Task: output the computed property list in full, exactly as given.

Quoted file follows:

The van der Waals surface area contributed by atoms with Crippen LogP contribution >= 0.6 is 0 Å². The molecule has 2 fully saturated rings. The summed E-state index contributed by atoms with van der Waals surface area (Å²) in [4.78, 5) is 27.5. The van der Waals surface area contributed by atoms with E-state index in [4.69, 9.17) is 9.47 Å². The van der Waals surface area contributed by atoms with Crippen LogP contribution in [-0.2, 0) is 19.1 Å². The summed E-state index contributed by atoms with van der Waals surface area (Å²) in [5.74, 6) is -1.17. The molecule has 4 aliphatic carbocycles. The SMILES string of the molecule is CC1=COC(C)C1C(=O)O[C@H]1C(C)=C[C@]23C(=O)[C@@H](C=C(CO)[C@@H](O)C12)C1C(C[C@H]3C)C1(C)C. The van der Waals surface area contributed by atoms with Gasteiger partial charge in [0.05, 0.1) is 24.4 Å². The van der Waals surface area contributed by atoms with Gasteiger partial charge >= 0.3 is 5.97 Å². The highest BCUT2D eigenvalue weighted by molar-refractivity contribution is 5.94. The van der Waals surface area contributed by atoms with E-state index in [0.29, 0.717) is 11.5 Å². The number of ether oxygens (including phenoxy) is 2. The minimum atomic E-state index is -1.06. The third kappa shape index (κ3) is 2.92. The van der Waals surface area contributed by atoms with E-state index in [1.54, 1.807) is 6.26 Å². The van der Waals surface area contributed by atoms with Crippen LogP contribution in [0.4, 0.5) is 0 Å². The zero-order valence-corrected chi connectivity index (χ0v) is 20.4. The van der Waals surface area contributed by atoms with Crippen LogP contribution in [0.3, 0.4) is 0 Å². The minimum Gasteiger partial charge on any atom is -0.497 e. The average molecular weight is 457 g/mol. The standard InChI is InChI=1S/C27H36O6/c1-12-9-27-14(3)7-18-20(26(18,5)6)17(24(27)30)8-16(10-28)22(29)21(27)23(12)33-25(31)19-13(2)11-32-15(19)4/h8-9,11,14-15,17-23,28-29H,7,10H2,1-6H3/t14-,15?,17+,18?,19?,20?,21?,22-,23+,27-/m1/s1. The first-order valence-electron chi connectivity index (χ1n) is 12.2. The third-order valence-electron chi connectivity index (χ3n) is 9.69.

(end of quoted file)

The van der Waals surface area contributed by atoms with Crippen LogP contribution >= 0.6 is 0 Å². The molecule has 2 fully saturated rings. The summed E-state index contributed by atoms with van der Waals surface area (Å²) in [4.78, 5) is 27.5. The van der Waals surface area contributed by atoms with E-state index in [4.69, 9.17) is 9.47 Å². The van der Waals surface area contributed by atoms with Crippen LogP contribution in [-0.2, 0) is 19.1 Å². The summed E-state index contributed by atoms with van der Waals surface area (Å²) in [5.74, 6) is -1.17. The molecule has 4 aliphatic carbocycles. The SMILES string of the molecule is CC1=COC(C)C1C(=O)O[C@H]1C(C)=C[C@]23C(=O)[C@@H](C=C(CO)[C@@H](O)C12)C1C(C[C@H]3C)C1(C)C. The van der Waals surface area contributed by atoms with Gasteiger partial charge in [0.05, 0.1) is 24.4 Å². The van der Waals surface area contributed by atoms with Gasteiger partial charge >= 0.3 is 5.97 Å². The highest BCUT2D eigenvalue weighted by molar-refractivity contribution is 5.94. The van der Waals surface area contributed by atoms with E-state index in [0.29, 0.717) is 11.5 Å². The number of ether oxygens (including phenoxy) is 2. The minimum atomic E-state index is -1.06. The third kappa shape index (κ3) is 2.92. The van der Waals surface area contributed by atoms with E-state index in [1.54, 1.807) is 6.26 Å². The van der Waals surface area contributed by atoms with Crippen LogP contribution in [0.4, 0.5) is 0 Å². The zero-order valence-corrected chi connectivity index (χ0v) is 20.4. The van der Waals surface area contributed by atoms with Crippen LogP contribution in [0.3, 0.4) is 0 Å². The minimum Gasteiger partial charge on any atom is -0.497 e. The average molecular weight is 457 g/mol. The standard InChI is InChI=1S/C27H36O6/c1-12-9-27-14(3)7-18-20(26(18,5)6)17(24(27)30)8-16(10-28)22(29)21(27)23(12)33-25(31)19-13(2)11-32-15(19)4/h8-9,11,14-15,17-23,28-29H,7,10H2,1-6H3/t14-,15?,17+,18?,19?,20?,21?,22-,23+,27-/m1/s1. The first-order valence-electron chi connectivity index (χ1n) is 12.2. The third-order valence-electron chi connectivity index (χ3n) is 9.69.